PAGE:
1918 Stover Engine Restoration


| September/October 1993



Bessemer Engine

David Upham and his Bessemer at Tombstone Courthouse State Park at the third annual Antique Power Show, October 1992.

At the Tombstone Courthouse State Historic Park of Tombstone, Arizona, a unit of the Arizona State Park system. The park consists of the first Cochise County Courthouse and a collection of some 17,000 artifacts, among which is a mine hoist powered by a Stover engine. The park is funded through the state's general fund and other funds. However the state has a record of not very generously funding projects, such as the one described here. Thus the park may in some cases rely heavily on volunteers. This is the story of some of those volunteers.

Sometime in 1988 my boss, on an inspection tour, looked at our one cylinder engine mated to a mine hoist, rusting quietly in the shed and said, as bosses are sometimes apt to do at such moments, 'Let's start it.' Of course, I knew right away that he didn't expect to go over, turn the big flywheel and see the thing come to life in a cloud of smoke. It couldn't be that simple; what he meant was, 'Let's restore it and then start it.'

At a previous job I had rushed in where angels feared to tread and as a result had spent eight years restoring Arizona's first printing press, so I was considerably more dubious than he. 'Are you sure you want to do that?' I asked. 'Oh you can do it,' he replied, (those famous words so frequently spoken by those who don't have to do 'it'). 'But we don't even know what kind it is,' I managed to say before he launched into his standard pep talk for foot-dragging employees. (Actually I was setting him up, making certain he was prepared to make the commitment of time and resources on what promised to be a fun project for me; once he got through that pep talk he couldn't back out!)

Following a conversation which transpired more or less as outlined above, we began to seriously pursue the restoration of the engine. The first step was to get in touch with the collectors, and we soon attended the Arizona Fly wheelers show at the home of Graydon Gaudy in Cottonwood. Once these contacts were made we rather quickly determined that the engine was a Stover. It took a little more time to find that it was a model X, 8 HP. It also appears probable that the machine was purchased from Zork Hardware Company of El Paso. (The reason these items took so long to learn was that the brass name plates disappeared years ago.)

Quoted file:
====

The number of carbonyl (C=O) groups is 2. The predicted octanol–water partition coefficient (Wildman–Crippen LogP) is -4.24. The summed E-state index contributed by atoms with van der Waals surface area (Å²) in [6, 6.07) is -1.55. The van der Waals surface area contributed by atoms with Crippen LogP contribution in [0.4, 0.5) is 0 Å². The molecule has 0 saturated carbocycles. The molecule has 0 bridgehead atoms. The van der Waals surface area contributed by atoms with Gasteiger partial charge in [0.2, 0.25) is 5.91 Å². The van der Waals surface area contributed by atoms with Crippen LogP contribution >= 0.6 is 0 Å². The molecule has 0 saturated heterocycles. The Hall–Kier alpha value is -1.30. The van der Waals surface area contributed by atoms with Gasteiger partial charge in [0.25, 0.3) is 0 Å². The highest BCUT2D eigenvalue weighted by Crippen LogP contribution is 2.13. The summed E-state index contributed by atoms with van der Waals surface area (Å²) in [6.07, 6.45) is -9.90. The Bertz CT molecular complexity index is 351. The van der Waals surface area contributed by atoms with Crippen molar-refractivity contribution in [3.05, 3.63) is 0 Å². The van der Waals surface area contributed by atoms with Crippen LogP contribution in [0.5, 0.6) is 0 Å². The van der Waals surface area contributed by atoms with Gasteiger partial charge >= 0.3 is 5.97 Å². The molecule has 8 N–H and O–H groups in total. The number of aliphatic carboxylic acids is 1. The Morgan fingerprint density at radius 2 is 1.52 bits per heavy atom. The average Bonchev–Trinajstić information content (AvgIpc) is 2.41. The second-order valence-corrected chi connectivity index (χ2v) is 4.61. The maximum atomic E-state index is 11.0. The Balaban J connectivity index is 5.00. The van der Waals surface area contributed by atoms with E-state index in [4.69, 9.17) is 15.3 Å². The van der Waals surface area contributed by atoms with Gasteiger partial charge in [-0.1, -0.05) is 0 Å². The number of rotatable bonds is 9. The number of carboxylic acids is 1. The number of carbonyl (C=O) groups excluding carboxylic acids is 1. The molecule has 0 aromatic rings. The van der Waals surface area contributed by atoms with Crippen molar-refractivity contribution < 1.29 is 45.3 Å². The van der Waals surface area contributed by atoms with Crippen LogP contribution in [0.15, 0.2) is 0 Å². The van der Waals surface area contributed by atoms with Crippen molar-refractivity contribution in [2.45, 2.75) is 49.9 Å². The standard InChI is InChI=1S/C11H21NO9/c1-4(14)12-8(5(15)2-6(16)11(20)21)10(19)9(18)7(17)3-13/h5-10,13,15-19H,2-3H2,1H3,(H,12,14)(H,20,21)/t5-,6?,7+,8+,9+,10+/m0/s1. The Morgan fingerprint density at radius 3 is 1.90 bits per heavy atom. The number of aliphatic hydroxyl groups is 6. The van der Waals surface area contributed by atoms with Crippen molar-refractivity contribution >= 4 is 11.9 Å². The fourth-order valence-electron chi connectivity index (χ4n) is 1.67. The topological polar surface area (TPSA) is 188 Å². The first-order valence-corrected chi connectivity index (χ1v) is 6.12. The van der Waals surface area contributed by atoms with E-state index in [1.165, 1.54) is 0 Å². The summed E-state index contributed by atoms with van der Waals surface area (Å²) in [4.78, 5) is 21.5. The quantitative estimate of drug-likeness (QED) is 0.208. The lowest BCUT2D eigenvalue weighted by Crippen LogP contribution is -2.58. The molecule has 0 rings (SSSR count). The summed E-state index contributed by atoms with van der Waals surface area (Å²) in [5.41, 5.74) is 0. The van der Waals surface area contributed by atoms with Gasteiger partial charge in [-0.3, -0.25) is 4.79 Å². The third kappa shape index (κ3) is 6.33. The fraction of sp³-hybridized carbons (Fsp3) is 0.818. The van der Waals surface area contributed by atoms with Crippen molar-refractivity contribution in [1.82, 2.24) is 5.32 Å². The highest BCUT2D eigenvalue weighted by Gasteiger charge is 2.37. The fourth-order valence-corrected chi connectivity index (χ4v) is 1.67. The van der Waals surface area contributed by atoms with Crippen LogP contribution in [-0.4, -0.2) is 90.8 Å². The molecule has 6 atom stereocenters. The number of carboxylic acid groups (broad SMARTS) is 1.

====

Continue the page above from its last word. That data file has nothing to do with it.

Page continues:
But there was more than just the engine; the engine was mated to a mine hoist. The hoist company had made a casting to fit both the engine and hoist as a base and bolted the two together to make one fairly compact unit, which could be transported to a remote mine site by a team of horses.

At about this point in the project the volunteers began to assert themselves. First, of course, came the advice you can pick up at any of the engine shows, some of it good and some of which falls into the same category a lawyer friend mentioned as he once gave me some free legal advice, 'You realize that this advice is worth every penny I'm charging you for it,' he said. But Gordon Gaudy came through with a 12 HP Stover for us to use in parts trades, and ads in GEM did the job of bringing in inquiries from all over and enough parts to make a good start.